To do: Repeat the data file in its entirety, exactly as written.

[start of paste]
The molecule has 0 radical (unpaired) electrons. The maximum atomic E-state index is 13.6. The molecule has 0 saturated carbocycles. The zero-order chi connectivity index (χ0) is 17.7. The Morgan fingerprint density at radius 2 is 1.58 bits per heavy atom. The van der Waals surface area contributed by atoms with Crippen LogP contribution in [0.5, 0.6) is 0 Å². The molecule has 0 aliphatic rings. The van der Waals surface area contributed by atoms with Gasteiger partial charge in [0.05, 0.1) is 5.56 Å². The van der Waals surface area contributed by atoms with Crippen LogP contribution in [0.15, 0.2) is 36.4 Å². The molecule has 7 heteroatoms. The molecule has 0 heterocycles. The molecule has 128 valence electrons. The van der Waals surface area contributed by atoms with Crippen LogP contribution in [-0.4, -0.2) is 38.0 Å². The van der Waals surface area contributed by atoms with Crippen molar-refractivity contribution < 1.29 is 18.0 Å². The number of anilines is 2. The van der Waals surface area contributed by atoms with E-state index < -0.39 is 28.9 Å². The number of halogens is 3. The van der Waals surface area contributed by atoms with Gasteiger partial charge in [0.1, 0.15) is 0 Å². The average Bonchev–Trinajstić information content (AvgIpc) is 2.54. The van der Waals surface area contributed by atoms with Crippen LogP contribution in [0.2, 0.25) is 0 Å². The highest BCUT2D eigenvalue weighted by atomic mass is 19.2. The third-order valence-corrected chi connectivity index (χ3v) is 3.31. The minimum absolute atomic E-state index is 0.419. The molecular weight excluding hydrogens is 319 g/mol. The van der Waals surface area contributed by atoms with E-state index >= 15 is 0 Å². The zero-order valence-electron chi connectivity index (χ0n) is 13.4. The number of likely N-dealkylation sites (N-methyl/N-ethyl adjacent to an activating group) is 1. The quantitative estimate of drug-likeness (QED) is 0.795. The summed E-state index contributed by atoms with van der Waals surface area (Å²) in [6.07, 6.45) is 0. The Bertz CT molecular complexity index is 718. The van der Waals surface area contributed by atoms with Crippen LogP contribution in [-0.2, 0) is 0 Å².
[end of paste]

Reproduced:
The molecule has 0 radical (unpaired) electrons. The maximum atomic E-state index is 13.6. The molecule has 0 saturated carbocycles. The zero-order chi connectivity index (χ0) is 17.7. The Morgan fingerprint density at radius 2 is 1.58 bits per heavy atom. The van der Waals surface area contributed by atoms with Crippen LogP contribution in [0.5, 0.6) is 0 Å². The molecule has 0 aliphatic rings. The van der Waals surface area contributed by atoms with Gasteiger partial charge in [0.05, 0.1) is 5.56 Å². The van der Waals surface area contributed by atoms with Crippen LogP contribution in [0.15, 0.2) is 36.4 Å². The molecule has 7 heteroatoms. The molecule has 0 heterocycles. The molecule has 128 valence electrons. The van der Waals surface area contributed by atoms with Crippen LogP contribution in [-0.4, -0.2) is 38.0 Å². The van der Waals surface area contributed by atoms with Crippen molar-refractivity contribution < 1.29 is 18.0 Å². The number of anilines is 2. The van der Waals surface area contributed by atoms with E-state index < -0.39 is 28.9 Å². The number of halogens is 3. The van der Waals surface area contributed by atoms with Gasteiger partial charge in [0.1, 0.15) is 0 Å². The average Bonchev–Trinajstić information content (AvgIpc) is 2.54. The van der Waals surface area contributed by atoms with Crippen LogP contribution in [0.2, 0.25) is 0 Å². The highest BCUT2D eigenvalue weighted by atomic mass is 19.2. The third-order valence-corrected chi connectivity index (χ3v) is 3.31. The minimum absolute atomic E-state index is 0.419. The molecular weight excluding hydrogens is 319 g/mol. The van der Waals surface area contributed by atoms with E-state index >= 15 is 0 Å². The zero-order valence-electron chi connectivity index (χ0n) is 13.4. The number of likely N-dealkylation sites (N-methyl/N-ethyl adjacent to an activating group) is 1. The quantitative estimate of drug-likeness (QED) is 0.795. The summed E-state index contributed by atoms with van der Waals surface area (Å²) in [6.07, 6.45) is 0. The Bertz CT molecular complexity index is 718. The van der Waals surface area contributed by atoms with Crippen LogP contribution in [-0.2, 0) is 0 Å².